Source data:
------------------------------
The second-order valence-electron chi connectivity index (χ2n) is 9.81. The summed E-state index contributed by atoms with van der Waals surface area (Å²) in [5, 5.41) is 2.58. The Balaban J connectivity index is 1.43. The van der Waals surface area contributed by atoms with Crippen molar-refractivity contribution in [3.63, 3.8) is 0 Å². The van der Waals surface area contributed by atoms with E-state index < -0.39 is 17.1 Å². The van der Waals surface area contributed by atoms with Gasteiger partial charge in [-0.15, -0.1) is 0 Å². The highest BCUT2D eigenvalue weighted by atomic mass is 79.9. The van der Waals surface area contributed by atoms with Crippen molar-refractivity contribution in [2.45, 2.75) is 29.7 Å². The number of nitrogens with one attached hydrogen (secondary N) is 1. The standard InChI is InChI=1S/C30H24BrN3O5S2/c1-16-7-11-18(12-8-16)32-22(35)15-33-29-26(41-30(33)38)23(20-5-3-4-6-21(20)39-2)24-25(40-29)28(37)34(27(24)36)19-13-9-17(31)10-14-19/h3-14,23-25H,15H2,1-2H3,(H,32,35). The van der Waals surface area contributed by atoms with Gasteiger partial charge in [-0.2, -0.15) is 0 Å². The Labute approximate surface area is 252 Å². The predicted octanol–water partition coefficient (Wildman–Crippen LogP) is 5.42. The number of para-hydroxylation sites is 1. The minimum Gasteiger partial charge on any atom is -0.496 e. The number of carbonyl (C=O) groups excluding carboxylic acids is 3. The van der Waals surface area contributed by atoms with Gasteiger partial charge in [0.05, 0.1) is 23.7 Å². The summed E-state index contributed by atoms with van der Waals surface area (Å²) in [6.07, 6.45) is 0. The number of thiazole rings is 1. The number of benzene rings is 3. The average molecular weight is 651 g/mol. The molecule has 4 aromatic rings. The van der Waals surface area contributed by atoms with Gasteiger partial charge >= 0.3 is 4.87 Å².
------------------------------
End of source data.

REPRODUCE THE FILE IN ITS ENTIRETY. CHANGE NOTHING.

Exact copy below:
The second-order valence-electron chi connectivity index (χ2n) is 9.81. The summed E-state index contributed by atoms with van der Waals surface area (Å²) in [5, 5.41) is 2.58. The Balaban J connectivity index is 1.43. The van der Waals surface area contributed by atoms with Crippen molar-refractivity contribution in [3.63, 3.8) is 0 Å². The van der Waals surface area contributed by atoms with E-state index < -0.39 is 17.1 Å². The van der Waals surface area contributed by atoms with Gasteiger partial charge in [-0.15, -0.1) is 0 Å². The highest BCUT2D eigenvalue weighted by atomic mass is 79.9. The van der Waals surface area contributed by atoms with Crippen molar-refractivity contribution in [2.45, 2.75) is 29.7 Å². The number of nitrogens with one attached hydrogen (secondary N) is 1. The standard InChI is InChI=1S/C30H24BrN3O5S2/c1-16-7-11-18(12-8-16)32-22(35)15-33-29-26(41-30(33)38)23(20-5-3-4-6-21(20)39-2)24-25(40-29)28(37)34(27(24)36)19-13-9-17(31)10-14-19/h3-14,23-25H,15H2,1-2H3,(H,32,35). The van der Waals surface area contributed by atoms with Gasteiger partial charge in [-0.2, -0.15) is 0 Å². The Labute approximate surface area is 252 Å². The predicted octanol–water partition coefficient (Wildman–Crippen LogP) is 5.42. The number of para-hydroxylation sites is 1. The minimum Gasteiger partial charge on any atom is -0.496 e. The number of carbonyl (C=O) groups excluding carboxylic acids is 3. The van der Waals surface area contributed by atoms with Gasteiger partial charge in [0.05, 0.1) is 23.7 Å². The summed E-state index contributed by atoms with van der Waals surface area (Å²) in [6.07, 6.45) is 0. The number of thiazole rings is 1. The number of benzene rings is 3. The average molecular weight is 651 g/mol. The molecule has 4 aromatic rings. The van der Waals surface area contributed by atoms with Gasteiger partial charge >= 0.3 is 4.87 Å².